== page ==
Poetry Handouts Study Guide

stanza
a group of consecutive lines in a poem that form a single unit; a division of a poem that is often referred to as a “paragraph of poetry.”

couplet
2 line stanza

We Will Write a Custom Essay Specifically
For You For Only $13.90/page!


order now
triplet
three line stanza

quatrain
4 line stanza

quintet
5 line stanza

sestet
6 line stanza

septet
7 line stanza

octave
8 line stanza

Rhyme
the similarity or likeness of sound in two or more words

perfect rhyme
rhyme involving sounds that are exactly the same
i. example: groaned/moaned

imperfect rhyme
rhyme involving sounds that are similar, but not exactly the same.
i. example: sun/gone. pleasure/leisure.
-only this if it is among perfect rhymes

eye rhyme (slant rhyme)
rhyme that depends on spelling rather than sound.
i. example: daughter/laughter. cough/dough. gone/lone.

end rhyme
rhyme between words that occur at the ends of two or more lines.
i. Example: From my boyhood I remember / A crystal moment of September

internal rhyme
rhyme between words occurring within a single line of poetry
i. Example: O fleet sweet swallow

rhyme scheme
the pattern or sequence in which rhyme occurs. the first sound is represented or designated as a, the second sound is designated as b and so on. when the first sound is repeated, it is also designated as a. the designation of sounds is labeled continuously throughout the poem-even if the sound is repeated in a later stanza. every line marked a should rhyme.

rhythm
the pattern of stressed (/) and unstressed (u) syllables in poetry; may be regular or irregular. (as a whole)

meter
(rhythm)
the pattern of stressed and unstressed syllables in a line of poetry

foot
(rhythm)
a unit of meter. a metrical foot can have two or three syllables. poetic lines are classified according to the number of feet in a line.

scansion (rhythm)
marking lines of poetry to show the number and type of feet they contain.

iambic foot
(types of metrical feet)
(2 syllable feet)(rhythm)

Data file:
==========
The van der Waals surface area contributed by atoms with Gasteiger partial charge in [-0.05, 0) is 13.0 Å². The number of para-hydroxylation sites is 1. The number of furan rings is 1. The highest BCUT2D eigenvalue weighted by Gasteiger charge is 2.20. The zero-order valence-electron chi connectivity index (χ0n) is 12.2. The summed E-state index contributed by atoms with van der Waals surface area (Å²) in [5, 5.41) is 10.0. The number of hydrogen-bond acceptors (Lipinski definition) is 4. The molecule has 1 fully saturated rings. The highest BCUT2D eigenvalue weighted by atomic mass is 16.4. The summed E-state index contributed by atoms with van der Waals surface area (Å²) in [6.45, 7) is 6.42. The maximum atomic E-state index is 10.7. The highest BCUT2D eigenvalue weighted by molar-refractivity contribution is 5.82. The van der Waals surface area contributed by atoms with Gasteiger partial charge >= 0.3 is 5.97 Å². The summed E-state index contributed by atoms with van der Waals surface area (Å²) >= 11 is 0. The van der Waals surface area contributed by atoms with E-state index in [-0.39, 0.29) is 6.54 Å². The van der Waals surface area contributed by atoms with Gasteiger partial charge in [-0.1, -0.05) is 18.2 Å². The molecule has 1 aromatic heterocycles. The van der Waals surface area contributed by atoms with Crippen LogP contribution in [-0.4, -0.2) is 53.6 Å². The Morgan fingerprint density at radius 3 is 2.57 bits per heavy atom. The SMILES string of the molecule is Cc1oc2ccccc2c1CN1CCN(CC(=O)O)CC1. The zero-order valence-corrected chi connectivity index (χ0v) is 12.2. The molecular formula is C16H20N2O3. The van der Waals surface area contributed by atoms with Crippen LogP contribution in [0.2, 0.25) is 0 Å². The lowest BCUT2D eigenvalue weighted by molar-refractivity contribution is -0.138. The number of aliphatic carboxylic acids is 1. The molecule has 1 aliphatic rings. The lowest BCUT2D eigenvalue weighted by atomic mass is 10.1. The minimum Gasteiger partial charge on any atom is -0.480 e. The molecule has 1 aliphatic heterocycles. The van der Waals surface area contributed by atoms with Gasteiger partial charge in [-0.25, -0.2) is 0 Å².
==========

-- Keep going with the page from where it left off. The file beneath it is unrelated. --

a two syllable foot with the stress on the second syllable. it is the most common foot in English.
i. example: be (u) low (/), de (u) light (/), a (u) muse (/)

trochaic foot (types of metrical feet) (2 syllable feet)(rhythm)
a two syllable foot with the stress on the first syllable
i. example: ne (/) ver (u), gat (/) her (u), hap (/) py (u)

spondaic foot (types of metrical feet) (2 syllable feet)(rhythm)
a two syllable foot with the stress on both syllables
i. example: heart (/) break (/), child (/) hood (/), foot (/) ball (/)

pyrrhic foot (types of metrical feet) (2 syllable feet) (rhythm)
a two syllable foot with no stressed syllables
i. example: of (u) a (u), in (u) the (u)

anapestic foot (types of metrical feet) (3 syllable feet)(rhythm)
a three syllable foot with the stress on the last syllable
i. example: cav (u) a (u) lier (/), in (u) ter (u) twine (/)

dactylic foot (types of metrical feet) (3 syllable feet) (rhythm)
a three syllable foot with the stress on the first syllable
i. example: hap (/) pi (u) ness (u), mer (/) ri (u) ly (u), mur (/) mu (u) ring (u)

Greek word for finger

monometer (types of metrical lines) (rhythm)
one foot per line

dimeter (types of metrical lines) (rhythm)
two feet per line

trimeter (types of metrical lines)(rhythm)
three feet per line

tetrameter (types of metrical lines) (rhythm)
four feet per line

pentameter (types of metrical lines)(rhythm)
five feet per line

hexameter (types of metrical lines) (rhythm)
six feet per line

heptameter (types of metrical lines) (rhythm)
seven feet per line

octameter (types of metrical lines) (rhythm)
eight feet per line

rhymed verse (verse form) (rhythm)
consists of a verse with end rhyme and regular meter

blank verse (verse form) (rhythm)
consists of unrhymed iambic pentameter. Shakespeare

free verse (verse form) (rhythm)
consists of lines of poetry that do not have a regular rhythm and do not rhyme

run-on line/enjambment
(rhythm)
a line of verse which continues into the following line without a grammatical break
i. example: “I say no more than hath been said in Dante’s / Verse, and by Solomon and by Cerbantes” –Lord Byron

– read quickly
– no pause